# Is the total water on Earth a fixed amount?

I was watching a TV show this weekend about water conservation. The journalist who prepared the story stated the total amount of all water in the world is fixed. We can't make new water. Is this true?

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• Yogi
Lv 6

YES

The amount of man made water is too small to alter the amount of water on earth. Because of that reason, it is an accepted fact that the earth's water is a constant.

Yes, we can make water as others have mentioned but the amount is miniscule. The amount of water that exists today, existed billions of years ago as well. It may be in different states at different times but the amount is constant.

" ... the Earth has the same amount of water today as it did a million years ago."

http://www.ec.gc.ca/Water/en/info/pubs/NSKit/e_cha...

" Since the hydrological cycle is a closed system, the amount of water in the Earth's hydrosphere is constant."

http://encyclopedia.farlex.com/Properties+of+water

"... that the amount of water on the earth is constant ..."

http://www.visionlearning.com/library/module_viewe...

"...the amount of water on the earth is constant..."

http://www.prairie.org/water-constant

"Although the balance of water on Earth remains fairly constant over time ... "

http://ga.water.usgs.gov/edu/watercycle.html

"Although water continuously changes states from solid to liquid to gas the amount of water on Earth remains constant."

http://www.raingardennetwork.com/water.htm

"... water on the earth is virtually constant through time ..."

• 3 years ago

Amount Of Water On Earth

• Holly
Lv 4
4 years ago

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• 4 years ago

RE:

Is the total water on Earth a fixed amount?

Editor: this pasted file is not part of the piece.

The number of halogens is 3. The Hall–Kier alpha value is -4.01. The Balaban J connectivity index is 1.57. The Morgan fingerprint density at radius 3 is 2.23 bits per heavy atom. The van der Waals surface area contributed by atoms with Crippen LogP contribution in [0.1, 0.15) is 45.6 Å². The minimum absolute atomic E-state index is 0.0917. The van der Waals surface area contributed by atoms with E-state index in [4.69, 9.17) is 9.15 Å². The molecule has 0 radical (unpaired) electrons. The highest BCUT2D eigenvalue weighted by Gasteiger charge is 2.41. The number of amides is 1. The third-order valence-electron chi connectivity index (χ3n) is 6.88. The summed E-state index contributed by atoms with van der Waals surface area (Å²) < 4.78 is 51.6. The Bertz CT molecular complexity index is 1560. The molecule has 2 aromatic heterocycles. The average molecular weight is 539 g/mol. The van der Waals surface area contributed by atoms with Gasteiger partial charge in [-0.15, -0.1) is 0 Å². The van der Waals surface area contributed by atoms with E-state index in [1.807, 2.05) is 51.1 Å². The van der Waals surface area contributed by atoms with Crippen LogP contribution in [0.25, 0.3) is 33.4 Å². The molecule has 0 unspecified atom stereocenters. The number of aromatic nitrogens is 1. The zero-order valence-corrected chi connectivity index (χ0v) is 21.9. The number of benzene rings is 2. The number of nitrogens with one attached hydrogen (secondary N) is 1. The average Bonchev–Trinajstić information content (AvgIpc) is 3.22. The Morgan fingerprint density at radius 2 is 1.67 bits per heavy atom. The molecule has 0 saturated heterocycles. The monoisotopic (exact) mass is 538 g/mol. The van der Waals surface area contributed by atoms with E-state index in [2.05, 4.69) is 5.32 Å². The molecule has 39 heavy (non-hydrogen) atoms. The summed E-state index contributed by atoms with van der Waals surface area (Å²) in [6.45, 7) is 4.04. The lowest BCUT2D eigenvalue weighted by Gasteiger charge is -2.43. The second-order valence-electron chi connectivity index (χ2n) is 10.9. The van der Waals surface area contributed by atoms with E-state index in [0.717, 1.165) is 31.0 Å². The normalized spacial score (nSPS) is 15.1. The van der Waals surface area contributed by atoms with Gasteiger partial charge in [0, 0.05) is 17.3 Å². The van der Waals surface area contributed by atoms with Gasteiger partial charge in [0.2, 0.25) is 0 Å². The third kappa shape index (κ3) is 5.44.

I was watching a TV show this weekend about water conservation. The journalist who prepared the story stated the total amount of all water in the world is fixed. We can&#39;t make new water. Is this true?

Source(s): total water earth fixed amount: https://shortly.im/cEFlK
• 1 decade ago

No, this is not totally accurate. We do have the technology to break down the molecules of anything, whether it be a desk or a car, into a new substance. All we have to do is rearrange the electrons in any element to transform it into a completely different element, such as water. However, to do this is very expensive, and would not be worth the cost at all. I believe it costs in the billions, if not the trillions of dollars to do something like that.

The other thing is that the total amount of water on Earth can be altered by meteorites that make it to Earth. If they contain water, then they add to the total water on our planet. The same goes for any elements and compounds that can be deposited on Earth by meteorites.

• Mary
Lv 4
4 years ago

First, depending on the launch date, the cruise to Mars is only 8 months or so. That said, the water you drink today is recycled over an over again. The same holds true for astronauts. Water they consume will pass as urine which can be filtered and reused to say water plants, which would grow and the water seeps through the soil to be captured, to be reused as drinking water after filtering, and the cycle continues. So you don't need 3285 gallons per astronaut just for the voyage.

• 1 decade ago

It's close to being practically true. It is possible to make new water, by burning things like wood, animal dung, and oil. Part of the residue from the burning is water vapor. But world-wide, the process is an insignificant fraction of the of all the water in the air, in lakes and rivers, in the Antarctic and Greenland ice flows, and in the oceans.

By "insignificant" here, I mean less than 1 millionth.

• 1 decade ago

No, it's not true. Because we can react hydrogen with oxygen to produce water (and not all hydrogen is extracted from water, so we didn't have to "consume water to get water"). The simplest example of this is if you burn hydrogen, it produces water vapor because of the reaction with oxygen.